thin cable is thin (like a pencil). this is cheaper, more flexible and usually easier to work with but this degrades performance which means bus length and bus speed are to limited.


    the long cable section between the terminators is called a TRUNK (like a tree trunk). normally this is the place for thick cable.

    the branches are short cables that connect node to the TRUNK. Branch segment is called DROP. Sometimes drop may be split into further branches. However this is not preferred. ANY non-zero length of the drop or branch is ruining bus performance and at some point part of the bus. Failure to observe lengths means that part of the bus or even complete bus may be UNUSABLE.


    If the part of bus is communicating, this does not mean that things are perfect. It simply means that nodes are able to overcome distortions - presently. But that may be a very delicate balance, close to the point of instability. Adding another cable to such bus may tip the balance and some or all of the nodes may not be able to communicate.


    The thing is that each DROP should be really as short as possible (zero meters) to call this a bus. In practice drop length may be non-zero. Depending on size of network, bus speed etc. it may be ok to use drops that are up to certain length. Specification may tolerate something like 3m or even 6m or so (whatever the specification states).


    Consider following examples:

    top case is a true bus - just one cable and properly terminated. Any nodes would be connected directly to the trunk.

    next is less than ideal bus but - much more practical. drop lengths are present but they are short.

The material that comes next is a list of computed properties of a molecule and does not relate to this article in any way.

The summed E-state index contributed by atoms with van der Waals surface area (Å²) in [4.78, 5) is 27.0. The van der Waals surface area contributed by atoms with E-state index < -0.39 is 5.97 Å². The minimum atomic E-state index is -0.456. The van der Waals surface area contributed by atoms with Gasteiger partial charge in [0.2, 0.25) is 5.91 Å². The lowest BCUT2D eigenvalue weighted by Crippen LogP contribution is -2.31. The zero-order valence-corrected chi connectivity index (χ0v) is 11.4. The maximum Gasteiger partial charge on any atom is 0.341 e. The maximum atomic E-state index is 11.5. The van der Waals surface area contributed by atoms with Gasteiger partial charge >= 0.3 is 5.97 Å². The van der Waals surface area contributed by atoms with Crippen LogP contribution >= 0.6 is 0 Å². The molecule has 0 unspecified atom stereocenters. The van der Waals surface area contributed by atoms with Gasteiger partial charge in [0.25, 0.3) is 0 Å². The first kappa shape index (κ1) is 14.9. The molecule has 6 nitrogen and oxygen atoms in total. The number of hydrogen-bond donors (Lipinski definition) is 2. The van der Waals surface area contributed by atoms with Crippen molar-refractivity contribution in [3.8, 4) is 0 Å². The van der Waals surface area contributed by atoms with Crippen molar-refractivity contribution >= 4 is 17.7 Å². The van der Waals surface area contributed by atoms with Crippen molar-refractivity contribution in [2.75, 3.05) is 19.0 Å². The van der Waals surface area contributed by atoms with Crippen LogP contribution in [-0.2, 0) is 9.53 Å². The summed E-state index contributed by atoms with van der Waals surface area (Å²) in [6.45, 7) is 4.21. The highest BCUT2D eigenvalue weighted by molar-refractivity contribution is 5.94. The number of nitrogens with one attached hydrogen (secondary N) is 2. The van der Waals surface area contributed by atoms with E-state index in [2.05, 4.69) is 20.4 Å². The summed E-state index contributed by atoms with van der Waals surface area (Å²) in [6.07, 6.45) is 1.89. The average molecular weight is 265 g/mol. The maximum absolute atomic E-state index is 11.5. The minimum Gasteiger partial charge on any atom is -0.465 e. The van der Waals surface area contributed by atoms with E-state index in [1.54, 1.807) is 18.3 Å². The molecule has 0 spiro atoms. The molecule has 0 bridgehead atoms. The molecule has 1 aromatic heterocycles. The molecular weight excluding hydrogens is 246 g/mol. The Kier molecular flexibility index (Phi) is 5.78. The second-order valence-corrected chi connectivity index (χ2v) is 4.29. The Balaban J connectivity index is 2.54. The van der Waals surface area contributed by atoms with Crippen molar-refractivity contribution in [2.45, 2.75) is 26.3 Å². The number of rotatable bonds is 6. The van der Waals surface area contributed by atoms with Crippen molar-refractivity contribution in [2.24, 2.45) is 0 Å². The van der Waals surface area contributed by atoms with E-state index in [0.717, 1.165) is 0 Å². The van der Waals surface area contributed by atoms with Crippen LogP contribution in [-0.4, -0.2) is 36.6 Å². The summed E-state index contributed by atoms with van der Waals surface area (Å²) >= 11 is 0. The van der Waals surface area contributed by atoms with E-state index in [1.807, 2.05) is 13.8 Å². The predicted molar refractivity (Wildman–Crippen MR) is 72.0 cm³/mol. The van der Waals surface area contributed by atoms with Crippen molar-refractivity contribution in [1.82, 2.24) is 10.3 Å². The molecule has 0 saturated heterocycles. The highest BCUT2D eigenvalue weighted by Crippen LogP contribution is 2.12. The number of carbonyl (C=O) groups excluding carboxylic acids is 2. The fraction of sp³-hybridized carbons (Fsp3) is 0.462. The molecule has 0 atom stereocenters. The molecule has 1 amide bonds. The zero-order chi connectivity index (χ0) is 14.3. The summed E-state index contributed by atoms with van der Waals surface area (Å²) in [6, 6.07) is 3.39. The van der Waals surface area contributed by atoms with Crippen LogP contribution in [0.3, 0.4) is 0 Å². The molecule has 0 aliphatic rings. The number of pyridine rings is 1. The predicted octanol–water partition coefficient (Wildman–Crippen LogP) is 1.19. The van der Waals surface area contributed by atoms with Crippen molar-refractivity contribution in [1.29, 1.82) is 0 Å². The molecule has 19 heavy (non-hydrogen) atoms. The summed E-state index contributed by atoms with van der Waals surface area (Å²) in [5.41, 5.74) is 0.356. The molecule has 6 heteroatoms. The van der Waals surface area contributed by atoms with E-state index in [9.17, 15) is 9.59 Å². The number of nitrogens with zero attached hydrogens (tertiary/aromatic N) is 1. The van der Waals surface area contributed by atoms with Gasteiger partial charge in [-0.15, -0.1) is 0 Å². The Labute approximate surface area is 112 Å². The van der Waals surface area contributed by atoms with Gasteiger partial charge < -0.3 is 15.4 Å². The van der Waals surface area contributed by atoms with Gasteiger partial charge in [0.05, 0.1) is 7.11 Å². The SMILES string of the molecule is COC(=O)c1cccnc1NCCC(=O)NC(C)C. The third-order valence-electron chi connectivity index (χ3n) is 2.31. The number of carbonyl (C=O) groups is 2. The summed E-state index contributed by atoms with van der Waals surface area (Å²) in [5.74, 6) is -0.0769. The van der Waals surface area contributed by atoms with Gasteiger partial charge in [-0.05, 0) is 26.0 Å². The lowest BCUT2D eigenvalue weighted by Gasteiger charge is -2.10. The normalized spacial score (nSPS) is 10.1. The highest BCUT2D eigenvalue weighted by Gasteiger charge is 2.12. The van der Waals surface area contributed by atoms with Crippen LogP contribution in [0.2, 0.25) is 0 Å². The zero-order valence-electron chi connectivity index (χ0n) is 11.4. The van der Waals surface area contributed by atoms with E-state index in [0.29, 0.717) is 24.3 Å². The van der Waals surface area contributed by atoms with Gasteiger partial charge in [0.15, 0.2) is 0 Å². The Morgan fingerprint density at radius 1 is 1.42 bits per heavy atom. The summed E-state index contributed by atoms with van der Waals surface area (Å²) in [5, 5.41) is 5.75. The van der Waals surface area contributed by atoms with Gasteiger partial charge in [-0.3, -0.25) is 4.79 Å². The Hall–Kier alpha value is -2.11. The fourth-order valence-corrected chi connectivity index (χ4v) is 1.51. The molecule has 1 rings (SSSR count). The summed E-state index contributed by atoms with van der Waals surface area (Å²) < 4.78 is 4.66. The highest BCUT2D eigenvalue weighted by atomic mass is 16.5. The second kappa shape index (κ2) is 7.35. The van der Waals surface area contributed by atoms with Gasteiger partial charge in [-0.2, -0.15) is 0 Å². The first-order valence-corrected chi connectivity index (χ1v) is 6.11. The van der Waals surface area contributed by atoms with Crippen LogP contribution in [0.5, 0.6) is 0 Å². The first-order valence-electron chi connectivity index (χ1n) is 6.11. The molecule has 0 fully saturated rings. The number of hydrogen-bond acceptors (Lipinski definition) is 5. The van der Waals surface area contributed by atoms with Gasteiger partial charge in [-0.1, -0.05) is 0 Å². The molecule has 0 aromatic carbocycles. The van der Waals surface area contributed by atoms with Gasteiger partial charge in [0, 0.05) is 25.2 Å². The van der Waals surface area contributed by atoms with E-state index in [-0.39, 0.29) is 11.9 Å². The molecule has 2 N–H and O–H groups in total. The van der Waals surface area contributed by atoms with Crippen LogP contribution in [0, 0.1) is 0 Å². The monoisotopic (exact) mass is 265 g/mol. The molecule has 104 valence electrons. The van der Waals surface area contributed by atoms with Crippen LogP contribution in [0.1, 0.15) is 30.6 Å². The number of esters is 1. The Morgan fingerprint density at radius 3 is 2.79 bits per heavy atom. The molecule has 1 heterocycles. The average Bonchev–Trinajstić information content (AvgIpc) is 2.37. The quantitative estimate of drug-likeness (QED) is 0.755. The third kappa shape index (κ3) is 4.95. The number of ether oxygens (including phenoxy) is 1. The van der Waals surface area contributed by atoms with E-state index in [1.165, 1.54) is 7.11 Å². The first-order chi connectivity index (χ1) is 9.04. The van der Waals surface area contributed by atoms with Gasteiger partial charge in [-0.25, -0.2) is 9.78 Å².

the last case is unacceptable configuration since it contains drops with excessive cable lengths.

    1) read pinned topic: READ FIRST...

    2) if you have an issue with robot, post question in the correct forum section... do NOT contact me directly

    3) read 1 and 2

  • I'll admit I didn't have the chance to do any research on devicenet, sorry. I've been split across a few different projects. Looked into a bit + read your message, thanks for the detailed explanation!


    I'll be there Monday and will document the network accordingly.

  • Honestly, I didn't see anything resembling the resistors but I didn't really look for them. I would guess they might be plugged into two of the field blocks...? The existing nodes still seem to work fine, so I would assume the resistors are okay?

    If the existing nodes and dnWho work, your resistors are probably ok, but it can't hurt to check. Termination comes in 3 different types on DN:


    1. some modules have internal termination resistors that can be connected or disconnected using the same DIP switches used for setting the MAD ID.


    2. On the circular 5-pin connectors (your Ts probably look like this), there can be big thumb-sized terminators that look like a 5-pin circular connector that's caped off


    3. On the 5-pin Phoenix connectors (like the X801 on the KRC's MFC card), you'll usually find a regular old resistor like you might buy at Radio Shack back in the day, stuck into the screw terminals for the CAN+ and CAN- lines.


    Each Terminator should be 121 ohms, with 4% tolerance or better. If you power down the DN bus and use an ohm meter at any point on any branch of the bus, you should see 60 ohms between CAN+ and CAN-, plus or minus 2, maybe 3 ohms. The failure I see most often is someone leaving one or both terminators off, or adding more than two.

  • Okay, so we managed to get another kuka tech in this morning and we spent some more time digging into it. Prior to, I was checking the lengths & double checked the actual layout (I have a partial updated layout but am not there presently to complete it). It definitely doesn't look like a proper "bus" as shown in the typical devicenet layouts. I did see ~61 ohms between the CAN lines, however.


    In the meantime, we actually figured out why the direct Ethernet/IP comms to the PLC wouldn't work.


    Apparently, the KRC2 adapter won't accept unicast packets. When he changed it to multicast (on the PLC side), it got "running" immediately and we verified some signals.


    I think we can table the DeviceNet discussion (as I don't have a need editing that portion of it now, and we can source another EIP card for the older robot), but I really appreciate the detailed support you guys have given!